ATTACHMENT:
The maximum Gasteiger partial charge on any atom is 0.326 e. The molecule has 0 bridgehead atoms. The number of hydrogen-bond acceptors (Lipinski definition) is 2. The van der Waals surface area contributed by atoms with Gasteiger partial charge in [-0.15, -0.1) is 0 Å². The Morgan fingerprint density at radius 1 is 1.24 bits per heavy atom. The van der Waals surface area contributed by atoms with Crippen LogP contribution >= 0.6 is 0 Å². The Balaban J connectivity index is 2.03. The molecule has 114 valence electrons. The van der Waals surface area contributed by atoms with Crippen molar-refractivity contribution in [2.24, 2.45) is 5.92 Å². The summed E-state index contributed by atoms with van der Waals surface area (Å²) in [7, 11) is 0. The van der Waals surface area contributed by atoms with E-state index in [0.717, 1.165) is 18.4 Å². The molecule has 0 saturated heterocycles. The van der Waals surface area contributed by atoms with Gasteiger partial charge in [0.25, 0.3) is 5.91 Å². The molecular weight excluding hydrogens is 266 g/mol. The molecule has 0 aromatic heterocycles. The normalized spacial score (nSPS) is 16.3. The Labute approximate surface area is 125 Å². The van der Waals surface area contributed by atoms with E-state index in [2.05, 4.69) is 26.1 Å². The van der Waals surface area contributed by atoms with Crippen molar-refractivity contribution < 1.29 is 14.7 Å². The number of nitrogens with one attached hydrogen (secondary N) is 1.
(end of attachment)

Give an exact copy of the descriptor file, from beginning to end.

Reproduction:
The maximum Gasteiger partial charge on any atom is 0.326 e. The molecule has 0 bridgehead atoms. The number of hydrogen-bond acceptors (Lipinski definition) is 2. The van der Waals surface area contributed by atoms with Gasteiger partial charge in [-0.15, -0.1) is 0 Å². The Morgan fingerprint density at radius 1 is 1.24 bits per heavy atom. The van der Waals surface area contributed by atoms with Crippen LogP contribution >= 0.6 is 0 Å². The Balaban J connectivity index is 2.03. The molecule has 114 valence electrons. The van der Waals surface area contributed by atoms with Crippen molar-refractivity contribution in [2.24, 2.45) is 5.92 Å². The summed E-state index contributed by atoms with van der Waals surface area (Å²) in [7, 11) is 0. The van der Waals surface area contributed by atoms with E-state index in [0.717, 1.165) is 18.4 Å². The molecule has 0 saturated heterocycles. The van der Waals surface area contributed by atoms with Gasteiger partial charge in [0.25, 0.3) is 5.91 Å². The molecular weight excluding hydrogens is 266 g/mol. The molecule has 0 aromatic heterocycles. The normalized spacial score (nSPS) is 16.3. The Labute approximate surface area is 125 Å². The van der Waals surface area contributed by atoms with E-state index in [2.05, 4.69) is 26.1 Å². The van der Waals surface area contributed by atoms with Crippen molar-refractivity contribution < 1.29 is 14.7 Å². The number of nitrogens with one attached hydrogen (secondary N) is 1.